The Life of King Henry the Fifth

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Macmillan, 1905 - 219 pages

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Page 19 - I, to comfort him, bid him a' should not think of God ; I hoped there was no need to trouble himself with any such thoughts yet. So a' bade me lay more clothes on his feet : I put my hand into the bed and felt them, and they were as cold as any stone ; then I felt to his knees, and...
Page 31 - ... limbs were made in England, show us here The mettle of your pasture ; let us swear That you are worth your breeding ; which I doubt not ; For there is none of you so mean and base, That hath not noble lustre in your eyes.
Page xxiv - Piece out our imperfections with your thoughts ; Into a thousand parts divide one man, And make imaginary puissance ; Think, when we talk of horses, that you see them Printing their proud hoofs i' the receiving earth : For 'tis your thoughts that now must deck our kings; Carry them here and there ; jumping o'er times, Turning the accomplishment of many years Into an hour-glass...
Page 30 - Once more unto the breach, dear friends, once more; Or close the wall up with our English dead ! In peace, there's nothing so becomes a man, As modest stillness, and humility : But when the blast of war blows in our ears, Then imitate the action of the tiger...
Page 80 - God's will ! I pray thee, wish not one man more. By Jove, I am not covetous for gold, Nor care I who doth feed upon my cost ; It yearns me not if men my garments wear ; Such outward things dwell not in my desires : But if it be a sin to covet honour, I am the most offending soul alive.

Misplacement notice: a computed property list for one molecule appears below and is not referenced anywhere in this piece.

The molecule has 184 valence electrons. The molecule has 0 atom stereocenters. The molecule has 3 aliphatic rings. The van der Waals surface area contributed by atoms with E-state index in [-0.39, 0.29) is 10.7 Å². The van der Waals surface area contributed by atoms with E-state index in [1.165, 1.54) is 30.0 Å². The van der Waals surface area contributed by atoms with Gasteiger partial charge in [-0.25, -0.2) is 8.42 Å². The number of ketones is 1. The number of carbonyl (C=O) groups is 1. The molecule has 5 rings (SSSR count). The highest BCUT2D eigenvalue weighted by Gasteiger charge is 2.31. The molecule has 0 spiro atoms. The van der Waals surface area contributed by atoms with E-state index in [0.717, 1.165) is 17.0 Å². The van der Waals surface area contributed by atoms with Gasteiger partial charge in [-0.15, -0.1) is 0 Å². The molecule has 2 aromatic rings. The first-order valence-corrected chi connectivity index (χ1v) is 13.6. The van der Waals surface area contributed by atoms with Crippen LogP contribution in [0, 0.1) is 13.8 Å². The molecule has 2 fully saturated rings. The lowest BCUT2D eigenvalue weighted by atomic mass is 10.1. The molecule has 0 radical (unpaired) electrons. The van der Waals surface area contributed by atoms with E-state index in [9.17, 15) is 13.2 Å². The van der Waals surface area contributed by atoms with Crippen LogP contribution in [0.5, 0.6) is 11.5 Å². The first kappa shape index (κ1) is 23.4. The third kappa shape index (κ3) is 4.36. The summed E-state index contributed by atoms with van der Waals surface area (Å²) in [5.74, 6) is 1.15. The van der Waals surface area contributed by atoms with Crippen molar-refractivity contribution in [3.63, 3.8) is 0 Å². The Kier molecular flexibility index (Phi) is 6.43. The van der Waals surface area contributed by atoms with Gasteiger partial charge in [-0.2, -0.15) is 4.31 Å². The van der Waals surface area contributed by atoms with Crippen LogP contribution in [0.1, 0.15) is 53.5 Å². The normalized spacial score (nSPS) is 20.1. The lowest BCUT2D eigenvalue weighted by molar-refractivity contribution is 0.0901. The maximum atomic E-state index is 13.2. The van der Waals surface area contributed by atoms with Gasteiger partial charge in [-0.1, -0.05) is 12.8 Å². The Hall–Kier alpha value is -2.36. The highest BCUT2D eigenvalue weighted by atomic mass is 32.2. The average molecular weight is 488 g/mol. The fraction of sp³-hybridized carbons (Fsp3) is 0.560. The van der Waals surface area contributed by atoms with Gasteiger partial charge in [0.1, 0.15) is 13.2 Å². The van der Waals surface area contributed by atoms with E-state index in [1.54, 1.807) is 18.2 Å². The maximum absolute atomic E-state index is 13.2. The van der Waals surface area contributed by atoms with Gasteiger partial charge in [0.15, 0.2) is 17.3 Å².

Page xii - Like to the senators of the antique Rome, With the plebeians swarming at their heels, Go forth and fetch their conquering Caesar in : As, by a lower but loving likelihood, Were now the general of our gracious empress, As in good time he may, from Ireland coming, Bringing rebellion broached on his sword, How many would the peaceful city quit, To welcome him ! much more, and much more cause, Did they this Harry.
Page 82 - This story shall the good man teach his son; And Crispin Crispian shall ne'er go by, From this day to the ending of the world, But we in it shall be remembered; We few, we happy few, we band of brothers...
Page 30 - O'erhang and jutty his confounded base, Swill'd with the wild and wasteful ocean. Now set the teeth and stretch the nostril wide, Hold hard the breath and bend up every spirit To his full height.
Page 81 - Then will he strip his sleeve and show his scars, And say " These wounds I had on Crispin's day." Old men forget; yet all shall be forgot, But he'll remember with advantages What feats he did that day...
Page 18 - A' made a finer end and went away an it had been any christom child ; a' parted even just between twelve and one, even at the turning o' the tide : for after I saw him fumble with the sheets and play with flowers and smile upon his fingers...

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